‘Tis the Season to Pick Pears

pears, pear tree,

Pear season has begun.  Aah, it brings back happy memories of last year.  “Tomorrow the workers will stop work on your house to go and pick pears all this month,” said the builder.

“Oh. Right. Okay.”

Serra de Montejunto, pear orchard, apple orchard, orchad, pear tree, travel, tourism, rural portugal

We’re still renovating the house and the pear season is once again in full swing.  The pear festival begins this weekend in our village.  Lights and decorations are being put up across the street and there will be dancing and a stage with music.  We went last year and had candy floss.  We will go this year and have candy floss and sway from side to side listening to the local bands.  The children, as last year, will decide they are too old for the kid’s attractions and beg instead for sweets.

pear trees, montejunto, silver coast

In this area there are pear trees, olive groves and vineyards.  We will buy the seasonal fruit and make pear compote, pear crumble, pear clafoutis, pear pie.  Oh, and pears baked in red wine, white wine, brandy, ginga and drink pear juice on the rocks.

pear orchard, pears, pears portugal

Meanwhile I go for a drive and a tractor pulls out in front of me.  It is going to the agricultural co-operative which is along our road.  It turns off and another tractor full of pears pulls in front.  Another whips in behind.  I am trapped, driving at a snails pace.  I have never seen so many tractors and trailers.  All packed with pears.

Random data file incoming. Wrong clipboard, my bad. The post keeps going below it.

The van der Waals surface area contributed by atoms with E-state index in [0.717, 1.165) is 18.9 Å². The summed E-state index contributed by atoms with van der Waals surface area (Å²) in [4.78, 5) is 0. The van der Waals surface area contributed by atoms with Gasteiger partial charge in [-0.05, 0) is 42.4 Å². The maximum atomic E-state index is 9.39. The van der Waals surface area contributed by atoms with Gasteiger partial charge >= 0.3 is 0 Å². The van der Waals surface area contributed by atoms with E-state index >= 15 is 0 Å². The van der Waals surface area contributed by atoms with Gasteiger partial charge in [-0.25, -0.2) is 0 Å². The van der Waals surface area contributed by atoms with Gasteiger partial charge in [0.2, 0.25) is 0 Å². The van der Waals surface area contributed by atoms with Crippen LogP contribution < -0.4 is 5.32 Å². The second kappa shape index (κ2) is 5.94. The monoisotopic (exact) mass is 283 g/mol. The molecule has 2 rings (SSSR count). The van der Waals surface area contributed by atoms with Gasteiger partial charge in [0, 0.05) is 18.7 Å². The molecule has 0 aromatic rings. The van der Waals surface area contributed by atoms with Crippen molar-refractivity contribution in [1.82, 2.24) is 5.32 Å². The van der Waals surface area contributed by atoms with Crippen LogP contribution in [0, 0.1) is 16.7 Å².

crates, countryside portugal, pear crates, fruit farming

Crates lined up ready for filling with pears

It reminds me of the only fruit tree which I haven’t yet got around to planting.  A pear tree.  I’m not sure if we really need our own.

countryside portugal, Serra de Montejunto, pear orchards, apple orchard, pear tree

 

Advertisements

Pet Dispersal

Black labrador and German Shepherd cross breed

“What are we going to do with the dog?”  said Zed.  “And the guinea pig?  Thank goodness we didn’t treat ourselves to a goat!”

guinea pig

We were off on a break and decided it was a bad idea to take the animals.  They should have their own holiday.  So the organisation began.  At this point I was pleased we didn’t have ten ducks any more ….

Dog and ducks in snow

and that we hadn’t yet bought a llama or two.

llamas, uk, national forest llama treks

We had however recently acquired a guinea pig.  Hmmm.  Not such good timing.  Fortunately our friends at ‘Hey Portugal’ magazine were more than happy (well didn’t mind) to have a temporary pet.  So Zuko – or Womble as he’s been nicknamed much to the children’s dislike – went off to eat carrots at chez ‘Hey Portugal’.

Then it was Millie’s turn. Millie loves going to our friends who live near Castelo Branco.  So much so that she almost jumped out of the car window one day when we approached them and if she could would have squealed with delight.

Castelo Branco, countryside, olive trees